Fountain penner

Decided a while back to give fountain pens a try. Today I thought one of them was dried up because I hadn’t used it for a week, but it turns out the ink was just out. This is my first time ever having a change the ink in a pen that I remember.

When I bought the pens the supply of ink that came with them, to be honest, felt like an infinite supply. It’s still a lot but it feels a little less infinite now.

What is Money

What is money?

Time is money?
No, Gold is REAL money?!
But what about legal tender something or other…
Don’t get me started on bitcoin?

Show me the money!
Ha, Lets get real, honey
In fact, the points don’t matter…
A made up thing we mint into reality

Isn’t it funny
How “taxpayer money”
Is needed to pay for all the things…
That citizens actually want, but not bank bailouts or the military


I have lots of thoughts involving the nature of money, the power of the public purse, etcetera these days. I want to sort those out more later, but in the meantime this poem kind of came to me while I was attempting to mind map out some stuff.

Fertile Soil for Trumpism

Was Trumpism fueled by racism? Yes! Clearly. In part.

But there was always more to it, and I understand the frustration with many Trump supporters being lumped together with the “racist” label. There were…

Also those who aim for some brand of theocracy
Also the “taxation is theft” anti-“socialists”
Also those disillusioned by broken bureaucracies
Also the gun nuts
Also the anti-abortionists
Also the misogynists hoping for a resurgence of patriarchal society
Also the homophobes
Also outright white supremacists, white nationalists, and neo-nazis
Also other stuff

And plenty of people who were only a little bit of the some of the above but went along with him because he was the nominee for the party they identified with for so long.

Trumpism got as far as it did because it could lasso all these disparate groups together. (Interesting that the word fascism is literally from Latin fasces, meaning “bundle”.) The political frustration of all these fringe ideologies could rally together under a common banner and express their previously repressed emotions and irrational fears, but it bears repeating, they were also all at least kind of okay with the racism.

Were personal biases amplified by social media or whatever? Sure! Exploited at least. But, I think blaming social media is to superficial. Political frustration is a key common thread here. It is the best way I’ve been able to make sense of such a diverse group who justified their vote for an aspiring fascist. Social media fanned the flames of that underlying frustration, but the fire would be burning well enough without it.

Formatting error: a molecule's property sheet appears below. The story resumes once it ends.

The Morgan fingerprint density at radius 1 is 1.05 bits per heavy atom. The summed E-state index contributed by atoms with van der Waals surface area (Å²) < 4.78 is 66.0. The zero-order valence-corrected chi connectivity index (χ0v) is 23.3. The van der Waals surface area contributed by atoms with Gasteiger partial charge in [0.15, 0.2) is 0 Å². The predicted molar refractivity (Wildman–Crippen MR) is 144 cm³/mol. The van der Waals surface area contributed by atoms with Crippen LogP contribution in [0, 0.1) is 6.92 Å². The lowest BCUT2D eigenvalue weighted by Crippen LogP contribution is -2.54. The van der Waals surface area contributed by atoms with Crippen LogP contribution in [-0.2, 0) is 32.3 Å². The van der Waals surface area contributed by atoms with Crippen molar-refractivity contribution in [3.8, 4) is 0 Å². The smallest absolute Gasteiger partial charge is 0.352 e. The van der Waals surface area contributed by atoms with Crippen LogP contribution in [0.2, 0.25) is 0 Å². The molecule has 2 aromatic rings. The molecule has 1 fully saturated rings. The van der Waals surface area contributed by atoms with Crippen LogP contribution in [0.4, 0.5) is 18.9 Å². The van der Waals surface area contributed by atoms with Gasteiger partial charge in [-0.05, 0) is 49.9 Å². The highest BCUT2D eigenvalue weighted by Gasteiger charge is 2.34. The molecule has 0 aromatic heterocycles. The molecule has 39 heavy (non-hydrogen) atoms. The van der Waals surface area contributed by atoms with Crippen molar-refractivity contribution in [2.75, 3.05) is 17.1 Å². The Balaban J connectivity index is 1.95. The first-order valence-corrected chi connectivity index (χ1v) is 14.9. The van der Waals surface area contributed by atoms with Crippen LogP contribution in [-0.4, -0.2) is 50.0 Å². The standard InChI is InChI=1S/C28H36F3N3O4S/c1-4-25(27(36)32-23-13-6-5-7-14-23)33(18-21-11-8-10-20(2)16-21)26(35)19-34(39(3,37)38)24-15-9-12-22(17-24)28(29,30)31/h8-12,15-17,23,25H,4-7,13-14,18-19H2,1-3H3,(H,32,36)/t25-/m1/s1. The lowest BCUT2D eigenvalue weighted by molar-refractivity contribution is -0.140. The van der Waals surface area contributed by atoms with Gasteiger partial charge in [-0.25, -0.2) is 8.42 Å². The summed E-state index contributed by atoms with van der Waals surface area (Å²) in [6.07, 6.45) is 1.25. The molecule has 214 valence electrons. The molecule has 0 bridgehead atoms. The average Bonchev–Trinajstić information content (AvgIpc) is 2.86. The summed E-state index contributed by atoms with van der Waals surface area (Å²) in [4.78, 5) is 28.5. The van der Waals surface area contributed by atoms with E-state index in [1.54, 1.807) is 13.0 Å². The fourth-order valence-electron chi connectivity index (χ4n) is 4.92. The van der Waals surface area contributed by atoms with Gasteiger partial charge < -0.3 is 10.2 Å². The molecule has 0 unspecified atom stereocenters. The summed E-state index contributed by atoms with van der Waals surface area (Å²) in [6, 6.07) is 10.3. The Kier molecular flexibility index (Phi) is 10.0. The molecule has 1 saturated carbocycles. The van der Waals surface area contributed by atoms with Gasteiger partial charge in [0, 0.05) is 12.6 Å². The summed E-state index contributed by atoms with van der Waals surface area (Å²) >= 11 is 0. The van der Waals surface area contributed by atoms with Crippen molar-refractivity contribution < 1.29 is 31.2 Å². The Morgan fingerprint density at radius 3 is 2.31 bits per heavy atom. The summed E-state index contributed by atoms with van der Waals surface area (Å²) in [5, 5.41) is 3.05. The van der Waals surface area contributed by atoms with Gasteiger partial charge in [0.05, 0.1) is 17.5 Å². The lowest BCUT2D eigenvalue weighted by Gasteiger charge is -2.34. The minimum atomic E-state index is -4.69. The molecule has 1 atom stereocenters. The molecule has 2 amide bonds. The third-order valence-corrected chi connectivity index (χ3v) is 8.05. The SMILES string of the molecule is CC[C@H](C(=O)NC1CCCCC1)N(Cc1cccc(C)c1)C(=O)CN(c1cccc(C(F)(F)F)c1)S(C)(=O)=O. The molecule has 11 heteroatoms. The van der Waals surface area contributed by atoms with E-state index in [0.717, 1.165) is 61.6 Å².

Is it irrational & dangerous to hitch your wagon to a blowhard narcissist? Obviously! And yet by tapping into that common frustration, and with a bit of leverage from all the free media coverage, as well as highly targeted social media campaigns to help motivate the politically frustrated, he was able to galvanize people to vote for him in spite of all the other stuff.

An important note, also, is that to some, cruelty is a good way to voice frustration

My big takeaway is this: an often overlooked breeding ground for political frustration in the USA is our first past the post winner take all electoral system.

It leaves way more than half the country (counting nonvoters) feeling like those in place to represent them do not fill that role. They are not wrong!

For example, conservative voters in the 12th District of California (San Francisco) only had one meaningful option for their representative this year. They could vote FOR Nancy Pelosi (who they also hate) to avoid an actual progressive taking her place, or they could (statistically speaking) throw their vote away. This illustrates how this system actually suppresses the voice of progressives in that district too. This is lose lose, not healthy compromise!

The president I voted against lost, yay, I guess, but Biden doesn’t represent me.

Worse yet, at every other level where the policies I actually care about are in play I have representatives actively opposed to my own views, and no real hope of that changing anytime soon. It’s fucking frustrating! It is quite literally oppressive. It makes me feel resentful and even tempts me towards hate and violence, towards resentment and cruelty. I do actively resist those feelings, and that sets me apart from at least some Trump voters, but nonetheless here is a piece of common ground.

The relief many on the left feel as Biden appears to have won is maybe similar in this important regard to the relief many on the right felt in 2016. And with resentment on the right painfully evident after the 2020 election results, the stage is already set for 2024 to easily swing back the other way again. To avoid such chaotic pendulum swings we need to address what breeds this political frustration in people, and the lack of awareness about the root causes is alarming in this regard.

Repeated and genuine calls for unity paired with a polite do nothing centrism might just keep the frustration festering under the surface. But if a type of “moderate” policy is the goal we need some bold, dare I say radical, changes to get there and avoid the next wave of far right extremism

Am I saying we need to be sensitive to BS from hateful idiots, or not hold a whole major party descending into fascism accountable? NO! But we do need to try to diagnose some of what motivates 70m people to vote in the direction of fascism.

I believe understanding how our democratic system is dysfunctional at such a fundamental level is key to understanding the particular dysfunction we have been living through. Failure to do so will only lead to dysfunction of a different brand.